In a legal setting, this is exactly the way the system was designed to work. Let’s use a real estate transaction as an example. A buyer finds a home, he/she has it inspected, he/she has her/his agent do comparisons to see if the price is an accurate reflection of its value. The parties sign a contract. At that point what is fair? Enforcing the terms of the contract is the obvious answer. If after the signing its announced a golf course will be built next door, doubling the value, what’s fair? Enforcing the terms of the contract. If after the signing it’s announced a waste treatment plant will be built next door, halving the value, what’s fair? Enforcing the terms of the contract. In either scenario, one party will be viewed as the lucky winner and one the unlucky loser. Either way, it’s fair.

We don’t have to look very far to see all kinds of people playing the fairness card. We really need to push back. The drunk driver who kills someone and then claims the system is treating him unfair is right. It’s not fair. The victims can never be made whole again. The CEO who recently lost his position after increasing drug prices exponentially for no better reason other than he could. He claimed he was being treated unfairly and he also was right. It’s unfair he was in a position to act in such a reckless and unethical manner and have the ability to harm others. Be very wary and look and see if someone is discussing the facts or discussing their feelings.

The great writer Carl Sandburg (1878-1967) once wrote “If the facts are against you, argue the law. If the law is against you, argue the facts. If the law and facts are against you, pound the table and yell like hell.” In other words get emotional and talk about your feelings.

But more to the point you need to protect yourself and your interests. I am not interested in helping the shrewd negotiators attempting to improve the outcome to their advantage. We all need to be more aware and cognizant when someone uses that particular negotiating tactic. The more powerful the person claiming they are being treated unfairly the more you need to be skeptical. The moment someone wants to change a factual discussion to a discussion about their feelings, take a step back and look at the situation and be very cautious.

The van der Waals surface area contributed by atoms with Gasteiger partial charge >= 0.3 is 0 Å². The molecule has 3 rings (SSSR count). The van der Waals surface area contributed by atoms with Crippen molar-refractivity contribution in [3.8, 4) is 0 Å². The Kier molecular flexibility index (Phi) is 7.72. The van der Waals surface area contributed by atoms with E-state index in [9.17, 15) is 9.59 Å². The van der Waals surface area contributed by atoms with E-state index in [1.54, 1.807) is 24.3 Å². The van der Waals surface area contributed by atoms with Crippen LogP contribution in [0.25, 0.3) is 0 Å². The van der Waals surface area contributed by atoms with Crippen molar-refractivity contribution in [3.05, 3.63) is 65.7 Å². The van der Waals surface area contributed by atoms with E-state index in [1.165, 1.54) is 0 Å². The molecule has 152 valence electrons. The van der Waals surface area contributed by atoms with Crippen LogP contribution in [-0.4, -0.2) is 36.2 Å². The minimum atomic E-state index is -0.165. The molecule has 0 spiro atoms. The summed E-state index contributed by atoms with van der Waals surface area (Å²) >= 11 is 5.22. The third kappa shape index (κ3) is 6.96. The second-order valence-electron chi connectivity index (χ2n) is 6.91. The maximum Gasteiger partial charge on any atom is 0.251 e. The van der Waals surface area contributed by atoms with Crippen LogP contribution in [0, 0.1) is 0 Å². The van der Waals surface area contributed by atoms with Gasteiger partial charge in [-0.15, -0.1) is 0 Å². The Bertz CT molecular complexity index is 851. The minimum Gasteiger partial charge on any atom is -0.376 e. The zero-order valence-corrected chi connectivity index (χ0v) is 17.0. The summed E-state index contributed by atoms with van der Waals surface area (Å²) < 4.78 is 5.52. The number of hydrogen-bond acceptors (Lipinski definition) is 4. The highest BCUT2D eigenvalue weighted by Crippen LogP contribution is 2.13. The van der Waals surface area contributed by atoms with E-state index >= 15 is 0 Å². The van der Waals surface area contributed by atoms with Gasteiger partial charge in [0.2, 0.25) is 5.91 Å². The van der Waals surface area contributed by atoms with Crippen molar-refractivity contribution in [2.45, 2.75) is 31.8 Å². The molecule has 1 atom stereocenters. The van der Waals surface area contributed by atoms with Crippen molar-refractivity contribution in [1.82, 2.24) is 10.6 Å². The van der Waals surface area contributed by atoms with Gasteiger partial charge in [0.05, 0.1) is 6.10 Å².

As my friend and mentor Nate would say “watch your wallet, you are about to be robbed!”

Originally published by Bizcatalyst360

Robert Hardy

Robert Hardy

I was born in Camden, NJ, the oldest of eight and graduated from Villanova University with a BA in PSC/ENG (Political Science and English) with a pre-law concentration. Originally the plan was to go to law school but I had an opportunity to work on the trading floor at the Philadelphia Stock Exchange (NASDAQ-omx) for what is now Goldman Sachs. I worked for a boutique clearing firm and helped to build our office from the smallest to the largest clearing firm on the exchange. The more moving pieces the more I enjoy it. My background is primarily selling side and I have hands-on experience in risk and compliance, KYC, AML, regulatory and client management. I’ve traveled extensively and am a passionate rugby player and fan. I enjoy contrasts and what they tell us about ourselves and others. I am a polished senior executive comfortable in any boardroom and yet I enjoy a good rugby match and getting banged around a little and meeting people I otherwise would have no contact with. I am actively seeking a new role and enjoy writing an article once a week or so to keep my skills sharp. My greatest hesitation is exposing my innermost thoughts to complete strangers, but quickly realized I had nothing to bring to the table without an honest dialogue. Once I opened that door and walked through it I realized I had far more to gain than lose.